Michael Gerson responds to the Southern Baptist sexual abuse scandal. Here is a taste of his Washington Post column:
In nearly 300 pages, a third-party investigator has produced the Warren Commission report, the 9/11 Commission report, of Southern Baptist Christianity. And the scale of malfeasance is truly shocking.
At issue is sexual predation by Southern Baptist pastors and the further abuse of victims by indifferent and hostile church officials. According to the “Report of the Independent Investigation,” credible accusations of sexual abuse that came to Southern Baptist leaders were routinely ignored to avoid legal liability or were referred back to unprepared local congregations.
Survivors’ calls and emails, the report asserts, were “met, time and time again, with resistance, stonewalling, and even outright hostility.” When victims organized to draw attention to their suffering, some church officials treated them as instruments of Satan, intent on distracting the church from its real mission of evangelism.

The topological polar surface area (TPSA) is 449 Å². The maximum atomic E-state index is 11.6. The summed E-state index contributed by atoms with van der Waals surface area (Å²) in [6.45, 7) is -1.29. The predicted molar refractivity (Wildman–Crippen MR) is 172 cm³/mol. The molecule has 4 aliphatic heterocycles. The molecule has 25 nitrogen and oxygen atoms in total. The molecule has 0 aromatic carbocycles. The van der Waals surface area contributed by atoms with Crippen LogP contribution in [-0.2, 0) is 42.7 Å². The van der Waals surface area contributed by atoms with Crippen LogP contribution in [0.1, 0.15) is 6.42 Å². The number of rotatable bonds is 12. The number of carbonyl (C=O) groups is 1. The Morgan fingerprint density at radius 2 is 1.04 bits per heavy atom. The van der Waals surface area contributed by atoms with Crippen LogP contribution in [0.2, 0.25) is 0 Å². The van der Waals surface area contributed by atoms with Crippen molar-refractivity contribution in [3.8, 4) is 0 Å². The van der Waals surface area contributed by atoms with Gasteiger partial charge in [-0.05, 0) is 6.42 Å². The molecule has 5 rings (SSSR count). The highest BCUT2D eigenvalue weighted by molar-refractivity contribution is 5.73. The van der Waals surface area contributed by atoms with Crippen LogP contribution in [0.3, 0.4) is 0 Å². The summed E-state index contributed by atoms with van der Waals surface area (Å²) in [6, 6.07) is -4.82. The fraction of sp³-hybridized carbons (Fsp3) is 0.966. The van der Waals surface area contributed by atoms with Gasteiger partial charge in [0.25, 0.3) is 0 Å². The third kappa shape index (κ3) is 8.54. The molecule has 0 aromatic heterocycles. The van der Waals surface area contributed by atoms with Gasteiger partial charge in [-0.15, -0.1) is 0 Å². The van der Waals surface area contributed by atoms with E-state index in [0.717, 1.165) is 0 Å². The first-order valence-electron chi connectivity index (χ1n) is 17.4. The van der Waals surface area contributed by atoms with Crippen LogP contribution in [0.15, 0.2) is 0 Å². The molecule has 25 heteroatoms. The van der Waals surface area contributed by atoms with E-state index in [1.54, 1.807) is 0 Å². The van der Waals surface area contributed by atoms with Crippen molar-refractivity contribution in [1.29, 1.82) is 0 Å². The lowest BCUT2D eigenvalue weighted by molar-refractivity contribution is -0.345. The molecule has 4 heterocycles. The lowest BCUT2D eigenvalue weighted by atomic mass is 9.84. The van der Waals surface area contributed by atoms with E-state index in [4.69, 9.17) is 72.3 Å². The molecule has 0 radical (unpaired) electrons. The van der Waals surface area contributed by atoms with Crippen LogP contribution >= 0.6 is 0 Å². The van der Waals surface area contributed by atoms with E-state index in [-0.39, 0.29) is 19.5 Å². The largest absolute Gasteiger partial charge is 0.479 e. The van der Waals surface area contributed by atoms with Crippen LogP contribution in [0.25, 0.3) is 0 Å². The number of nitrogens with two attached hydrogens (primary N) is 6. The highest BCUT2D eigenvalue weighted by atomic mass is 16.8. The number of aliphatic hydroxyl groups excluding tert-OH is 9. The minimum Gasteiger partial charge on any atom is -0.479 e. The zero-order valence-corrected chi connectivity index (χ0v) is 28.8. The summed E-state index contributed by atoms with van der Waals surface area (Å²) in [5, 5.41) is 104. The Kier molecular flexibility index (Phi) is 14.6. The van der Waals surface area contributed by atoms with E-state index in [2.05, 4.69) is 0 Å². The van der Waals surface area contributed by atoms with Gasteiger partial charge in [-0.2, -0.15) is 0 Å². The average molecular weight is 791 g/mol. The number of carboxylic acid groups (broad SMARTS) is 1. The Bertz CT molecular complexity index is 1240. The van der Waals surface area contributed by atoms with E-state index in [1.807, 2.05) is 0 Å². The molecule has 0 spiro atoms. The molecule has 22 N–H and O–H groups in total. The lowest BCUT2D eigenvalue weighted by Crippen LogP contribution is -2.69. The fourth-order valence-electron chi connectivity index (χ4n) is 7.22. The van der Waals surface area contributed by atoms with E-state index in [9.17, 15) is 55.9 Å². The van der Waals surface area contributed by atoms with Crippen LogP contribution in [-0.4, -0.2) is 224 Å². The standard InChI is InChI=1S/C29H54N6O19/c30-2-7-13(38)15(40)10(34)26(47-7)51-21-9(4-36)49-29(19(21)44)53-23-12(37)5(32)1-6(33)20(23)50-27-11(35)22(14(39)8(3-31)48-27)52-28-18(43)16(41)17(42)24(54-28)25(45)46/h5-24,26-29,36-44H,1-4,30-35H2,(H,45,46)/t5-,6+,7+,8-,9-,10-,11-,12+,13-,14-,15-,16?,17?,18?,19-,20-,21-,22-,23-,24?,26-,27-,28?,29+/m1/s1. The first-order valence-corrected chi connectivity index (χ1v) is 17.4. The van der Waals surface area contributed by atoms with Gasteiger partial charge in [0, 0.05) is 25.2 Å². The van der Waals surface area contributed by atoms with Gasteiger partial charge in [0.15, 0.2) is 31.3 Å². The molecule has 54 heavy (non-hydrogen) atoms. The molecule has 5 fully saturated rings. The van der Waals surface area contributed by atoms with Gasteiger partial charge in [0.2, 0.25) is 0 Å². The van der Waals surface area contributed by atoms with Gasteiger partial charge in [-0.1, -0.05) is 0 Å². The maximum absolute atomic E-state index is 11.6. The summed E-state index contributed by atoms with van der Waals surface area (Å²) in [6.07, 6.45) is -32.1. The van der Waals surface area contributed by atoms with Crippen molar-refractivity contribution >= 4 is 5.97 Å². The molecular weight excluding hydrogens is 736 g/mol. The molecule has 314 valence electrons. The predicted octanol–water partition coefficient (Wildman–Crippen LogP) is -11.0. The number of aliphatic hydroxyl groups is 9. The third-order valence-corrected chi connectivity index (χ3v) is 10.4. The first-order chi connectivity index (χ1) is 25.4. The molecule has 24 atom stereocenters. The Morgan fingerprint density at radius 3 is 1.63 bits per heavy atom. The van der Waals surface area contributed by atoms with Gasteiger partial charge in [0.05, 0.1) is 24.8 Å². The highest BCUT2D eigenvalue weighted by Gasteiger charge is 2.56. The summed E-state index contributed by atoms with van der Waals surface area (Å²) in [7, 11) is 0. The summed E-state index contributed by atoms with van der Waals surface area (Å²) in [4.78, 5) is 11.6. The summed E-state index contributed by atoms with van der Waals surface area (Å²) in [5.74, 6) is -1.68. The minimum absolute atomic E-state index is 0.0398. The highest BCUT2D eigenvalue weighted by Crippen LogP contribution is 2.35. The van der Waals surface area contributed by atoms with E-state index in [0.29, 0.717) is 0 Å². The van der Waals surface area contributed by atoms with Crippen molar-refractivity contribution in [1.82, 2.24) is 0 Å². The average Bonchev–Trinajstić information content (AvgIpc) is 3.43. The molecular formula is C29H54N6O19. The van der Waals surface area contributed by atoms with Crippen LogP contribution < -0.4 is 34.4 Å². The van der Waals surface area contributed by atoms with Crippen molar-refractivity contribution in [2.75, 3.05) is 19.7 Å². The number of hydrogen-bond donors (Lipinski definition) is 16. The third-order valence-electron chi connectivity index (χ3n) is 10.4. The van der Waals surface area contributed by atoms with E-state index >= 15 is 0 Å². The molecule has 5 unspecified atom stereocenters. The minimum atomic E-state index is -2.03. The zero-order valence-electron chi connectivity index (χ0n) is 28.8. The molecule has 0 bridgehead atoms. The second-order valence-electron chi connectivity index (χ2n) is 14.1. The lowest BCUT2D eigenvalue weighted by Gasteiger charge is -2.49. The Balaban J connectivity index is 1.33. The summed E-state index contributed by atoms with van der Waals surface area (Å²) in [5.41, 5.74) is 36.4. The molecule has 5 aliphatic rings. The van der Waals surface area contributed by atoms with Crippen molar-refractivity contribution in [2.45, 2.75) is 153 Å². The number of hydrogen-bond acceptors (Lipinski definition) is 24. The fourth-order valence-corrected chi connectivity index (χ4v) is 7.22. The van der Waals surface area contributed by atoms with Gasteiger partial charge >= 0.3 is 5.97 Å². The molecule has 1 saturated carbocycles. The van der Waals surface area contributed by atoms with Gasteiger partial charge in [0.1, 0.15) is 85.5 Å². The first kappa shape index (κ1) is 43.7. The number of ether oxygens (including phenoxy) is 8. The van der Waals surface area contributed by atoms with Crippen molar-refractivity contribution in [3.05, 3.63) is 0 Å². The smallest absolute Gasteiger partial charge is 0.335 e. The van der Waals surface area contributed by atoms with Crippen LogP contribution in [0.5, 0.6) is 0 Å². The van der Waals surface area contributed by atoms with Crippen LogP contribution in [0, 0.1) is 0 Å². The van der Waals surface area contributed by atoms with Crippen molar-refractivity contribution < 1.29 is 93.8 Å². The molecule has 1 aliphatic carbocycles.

The report depicts the abuses in Technicolor detail. Consider a meeting between one survivor, Christa Brown, and the Southern Baptist Convention’s bylaws work group. “Some opposed her even being allowed to speak,” the report states, and an Executive Committee member “turned his back to her during her speech and another chortled.”
Is it possible to imagine a more cartoonish version of misogynist evil than a male ecclesiastical leader chortling in response to an abused woman’s story?
The main responses of the SBC, described in the report, have been to minimize allegations and undermine victims. Some Executive Committee members have referred to survivors as “Potiphar’s wife” — a biblical character who makes a false accusation of rape.
In 2007, Frank Page, the SBC’s president at the time, wrote: “Please be aware that there are groups that are nothing more than opportunistic persons who are seeking to raise opportunities for personal gain.” In a 2008 email, Paige Patterson, a former SBC president who at the time served as president of the Southwestern Baptist Theological Seminary, referred to one survivors’ group as “just as reprehensible as sex criminals.” In 2018, the report reminds us, “Dr. Patterson was fired by SWBTS after he was accused of telling a student not to report a rape in 2003 and, in 2015, of emailing his intention to meet with another student who had reported an assault, with no other officials present, so he could ‘break her down.’”
Read the rest here.